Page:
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Haltere Loading for Increasing Propulsive and Braking Forces

October 29, 2020
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Have you heard of haltere loading? If you haven’t, jump inside this article for a few minutes and get a heads up on one of the training methods used by the ancient Greeks.

Change of Direction Performance

Recent posts have had a focus on developing horizontal eccentric braking capability, as it is thought a fundamental but often overlooked strength quality for change of direction (COD) performance. Let’s take a quick look at another method that can potentially enhance the decelerative capabilities of the leg musculature.

Haltere or Hand-Held Loading

Ancient Greek athletes were thought to carry loads in their hands to enhance jumping performance/distance. These hand-held loads, were termed “halteres,” and ranged from approximately 2 to 10 kg and were made of stone or lead. These halteres have been found buried beside Greek athletes and may be one of the earliest tools invented to enhance human performance. The term “haltere loading” will be used in this article to describe the arm swing motion with hand-held loads that are held during horizontal jumping as shown in the opening video and in Figure 1. We have done a little research in this area, so here is a quick share of some relevant findings.

Figure 1: Haltere loading sequence from left to right – backswing, take-off and landing.

What We Did

We were interested in quantifying how various hand-held loads affected ground reaction forces and subsequent jump distance. So we asked 16 sportsmen to jump off a force plate for maximum distance, thereafter the vertical and horizontal GRFs as well as distance were recorded.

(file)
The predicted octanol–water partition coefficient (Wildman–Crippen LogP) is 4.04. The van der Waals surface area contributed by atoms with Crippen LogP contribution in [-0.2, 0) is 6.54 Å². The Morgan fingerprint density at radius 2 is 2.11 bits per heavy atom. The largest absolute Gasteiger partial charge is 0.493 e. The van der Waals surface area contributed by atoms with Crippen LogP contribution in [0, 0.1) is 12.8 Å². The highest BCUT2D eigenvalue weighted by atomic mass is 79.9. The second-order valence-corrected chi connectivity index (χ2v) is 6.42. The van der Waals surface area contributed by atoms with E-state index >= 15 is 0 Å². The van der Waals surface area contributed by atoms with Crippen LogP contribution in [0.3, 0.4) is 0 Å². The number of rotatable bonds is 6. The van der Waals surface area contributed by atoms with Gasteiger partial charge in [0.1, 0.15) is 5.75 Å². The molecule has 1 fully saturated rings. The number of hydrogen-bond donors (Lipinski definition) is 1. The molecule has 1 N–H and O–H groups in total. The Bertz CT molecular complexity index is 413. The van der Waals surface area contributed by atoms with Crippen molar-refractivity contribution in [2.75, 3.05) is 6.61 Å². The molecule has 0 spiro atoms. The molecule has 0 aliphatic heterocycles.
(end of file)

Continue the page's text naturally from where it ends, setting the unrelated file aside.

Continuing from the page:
What we Found

As you can see from Table 1 hand-held loading significantly increased horizontal jump distance vertical propulsive forces, and the predicted optimal loading of ~9% BM was estimated to increase jump distance by ~13cm.

Table 1: Summarised results from Cronin et al. (2014)

Take Home Messages

Even though horizontal braking forces were not measured, intuitively it makes sense that the leg musculature has to work harder to decelerate/eccentrically brake the additional momentum provided by the hand-held loading. Horizontal propulsive impulses were greater at the beginning of the jump so the braking impulse naturally will be greater. Haltere type loading has some interesting applications for acceleration and deceleration mechanics and COD performance. Furthermore, since this motion can be overloaded systematically, it has implications for performance, injury resistance and rehabilitation.


Cronin, J., Brughelli, M., Gamble, P., Brown, S. & McKenzie, C. (2014). Acute kinematic and kinetic augmentation in horizontal jump performance using haltere type hand-held loading. Journal of Strength and Conditioning Research, 28(6) 1559-1564 DOI: 10.1519/JSC.0000000000000312